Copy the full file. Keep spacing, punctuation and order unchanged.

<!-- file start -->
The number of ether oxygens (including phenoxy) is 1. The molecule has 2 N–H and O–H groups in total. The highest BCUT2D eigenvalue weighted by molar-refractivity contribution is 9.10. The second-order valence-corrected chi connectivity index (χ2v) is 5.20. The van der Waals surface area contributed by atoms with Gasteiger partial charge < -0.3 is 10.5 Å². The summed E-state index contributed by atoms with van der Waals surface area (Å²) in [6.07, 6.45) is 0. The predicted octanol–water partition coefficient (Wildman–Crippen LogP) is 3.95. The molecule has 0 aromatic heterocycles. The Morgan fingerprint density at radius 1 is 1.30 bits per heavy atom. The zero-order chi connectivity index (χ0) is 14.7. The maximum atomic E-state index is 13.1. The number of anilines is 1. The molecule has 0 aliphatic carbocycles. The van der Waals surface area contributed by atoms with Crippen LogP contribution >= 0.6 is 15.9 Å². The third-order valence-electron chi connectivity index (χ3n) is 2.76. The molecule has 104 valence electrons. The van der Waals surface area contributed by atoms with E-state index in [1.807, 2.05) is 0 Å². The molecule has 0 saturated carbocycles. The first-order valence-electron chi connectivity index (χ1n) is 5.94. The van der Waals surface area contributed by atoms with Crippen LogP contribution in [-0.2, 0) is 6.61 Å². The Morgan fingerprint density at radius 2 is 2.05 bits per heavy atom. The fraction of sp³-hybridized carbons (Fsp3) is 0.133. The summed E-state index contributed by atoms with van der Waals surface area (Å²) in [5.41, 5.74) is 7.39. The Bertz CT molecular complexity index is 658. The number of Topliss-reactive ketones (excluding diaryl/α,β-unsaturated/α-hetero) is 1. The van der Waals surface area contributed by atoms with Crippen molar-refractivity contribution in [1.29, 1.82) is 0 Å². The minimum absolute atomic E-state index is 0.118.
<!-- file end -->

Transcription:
The number of ether oxygens (including phenoxy) is 1. The molecule has 2 N–H and O–H groups in total. The highest BCUT2D eigenvalue weighted by molar-refractivity contribution is 9.10. The second-order valence-corrected chi connectivity index (χ2v) is 5.20. The van der Waals surface area contributed by atoms with Gasteiger partial charge < -0.3 is 10.5 Å². The summed E-state index contributed by atoms with van der Waals surface area (Å²) in [6.07, 6.45) is 0. The predicted octanol–water partition coefficient (Wildman–Crippen LogP) is 3.95. The molecule has 0 aromatic heterocycles. The Morgan fingerprint density at radius 1 is 1.30 bits per heavy atom. The zero-order chi connectivity index (χ0) is 14.7. The maximum atomic E-state index is 13.1. The number of anilines is 1. The molecule has 0 aliphatic carbocycles. The van der Waals surface area contributed by atoms with Crippen LogP contribution >= 0.6 is 15.9 Å². The third-order valence-electron chi connectivity index (χ3n) is 2.76. The molecule has 104 valence electrons. The van der Waals surface area contributed by atoms with E-state index in [1.807, 2.05) is 0 Å². The molecule has 0 saturated carbocycles. The first-order valence-electron chi connectivity index (χ1n) is 5.94. The van der Waals surface area contributed by atoms with Crippen LogP contribution in [-0.2, 0) is 6.61 Å². The Morgan fingerprint density at radius 2 is 2.05 bits per heavy atom. The fraction of sp³-hybridized carbons (Fsp3) is 0.133. The summed E-state index contributed by atoms with van der Waals surface area (Å²) in [5.41, 5.74) is 7.39. The Bertz CT molecular complexity index is 658. The number of Topliss-reactive ketones (excluding diaryl/α,β-unsaturated/α-hetero) is 1. The van der Waals surface area contributed by atoms with Crippen molar-refractivity contribution in [1.29, 1.82) is 0 Å². The minimum absolute atomic E-state index is 0.118.